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Montana Pro-life Coalition Personhood Rally

In this Jan. 27 file photo, close to 100 people gather in the Capitol Rotunda on calling for an end to abortion during the Montana Pro-life Coalition’s Personhood Rally.

HELENA — Multiple opponents and committee members questioned the constitutionality of a bill introduced on Monday that would effectively prohibit the abortion of a viable fetus in all cases.

Senate Bill 282, introduced by Albert Olszewski, R-Kalispell, would establish viability at 24 weeks and prohibit an abortion after that point, even if the pregnant woman’s life is at risk. If a woman’s life was at risk, her doctor would have to induce labor or deliver the fetus by cesarean section and do everything medically possible to support the fetus. A violation of the law would be a felony.

Most of the proponents said they support the bill for moral reasons and cited several cases of premature babies living without complications.

Bowen Greenwood, of the Montana Family Foundation, said the bill supports a core value of his organization by cherishing life. He said the bill avoids a majority of the expected abortion debate by only focusing on a viable fetus.

“If a baby would live outside the womb, are we justified in legally protecting its life?” he asked. 

Terry Forke, a Lutheran pastor, said viability discussed in Roe v. Wade is outdated, with new medical technology capable of supporting fetuses sooner.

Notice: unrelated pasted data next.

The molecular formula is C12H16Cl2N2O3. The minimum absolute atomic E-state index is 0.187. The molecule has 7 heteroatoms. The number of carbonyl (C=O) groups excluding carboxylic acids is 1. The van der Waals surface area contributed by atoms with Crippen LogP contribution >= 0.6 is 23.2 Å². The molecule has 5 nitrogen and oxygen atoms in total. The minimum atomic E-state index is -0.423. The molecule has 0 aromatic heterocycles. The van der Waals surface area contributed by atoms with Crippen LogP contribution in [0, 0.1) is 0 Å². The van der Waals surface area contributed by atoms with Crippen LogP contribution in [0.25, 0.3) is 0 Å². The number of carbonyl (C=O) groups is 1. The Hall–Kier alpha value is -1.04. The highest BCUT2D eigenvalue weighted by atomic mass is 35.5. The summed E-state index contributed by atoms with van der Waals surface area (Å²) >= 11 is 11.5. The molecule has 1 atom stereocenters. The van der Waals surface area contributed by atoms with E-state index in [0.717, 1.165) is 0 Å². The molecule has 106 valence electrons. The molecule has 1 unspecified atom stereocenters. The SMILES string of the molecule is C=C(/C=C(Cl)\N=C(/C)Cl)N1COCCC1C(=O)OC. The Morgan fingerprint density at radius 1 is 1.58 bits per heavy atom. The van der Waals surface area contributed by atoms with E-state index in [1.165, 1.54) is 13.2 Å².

But opponents cited numerous cases they say makes the bill patently unconstitutional. In addition to issues of constitutionality being raised by Planned Parenthood and the ACLU, a legal review by Legislative Services questions the legality of the bill. The review says the Fourteenth Amendment of the U.S. Constitution and Article II section 10 of the Montana Constitution protect a woman’s right to abortion.

SK Rossi of ACLU Montana cited Planned Parenthood v. Danforth and Colautti v. Franklin, two cases that prohibit states from establishing a viability marker.

Rossi also said some laws appear to protect the health of a woman, but are introduced without medical evidence and only serve to restrict abortion access. In Planned Parenthood v. Casey, the Supreme Court said states cannot use that argument to shut down abortion clinics without evidence.

“I would propose to you that the women’s health piece is not the actual intent of this bill,” Rossi said. “I think the intent of this bill is to restrict legal abortion access.”

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Martha Stahl, President and CEO of Planned Parenthood Montana, said viability should be decided by a doctor and varies on a case-by-case basis.

“Abortion in the U.S. is safe and has an extremely low rate of complications overall,” she said. “This bill threatens doctors for exercising their medical judgment.”

Olszewski gave members of the committee statistics of maternal mortality rates in the U.S., which say abortion after 21 weeks results in 76.6 deaths per 100,000. Sen. Steve Hinebauch, R-Wibaux, asked the sponsor why more deaths occur later in pregnancy, but Olszewski declined to go into details further than saying an abortion is messy.

When Sen. Diane Sands, D-Missoula, said Olszewski is an orthopedic surgeon, not an obstetrician, he responded saying he wasn’t an obstetrician because he was blushing too much during his clinical rounds.

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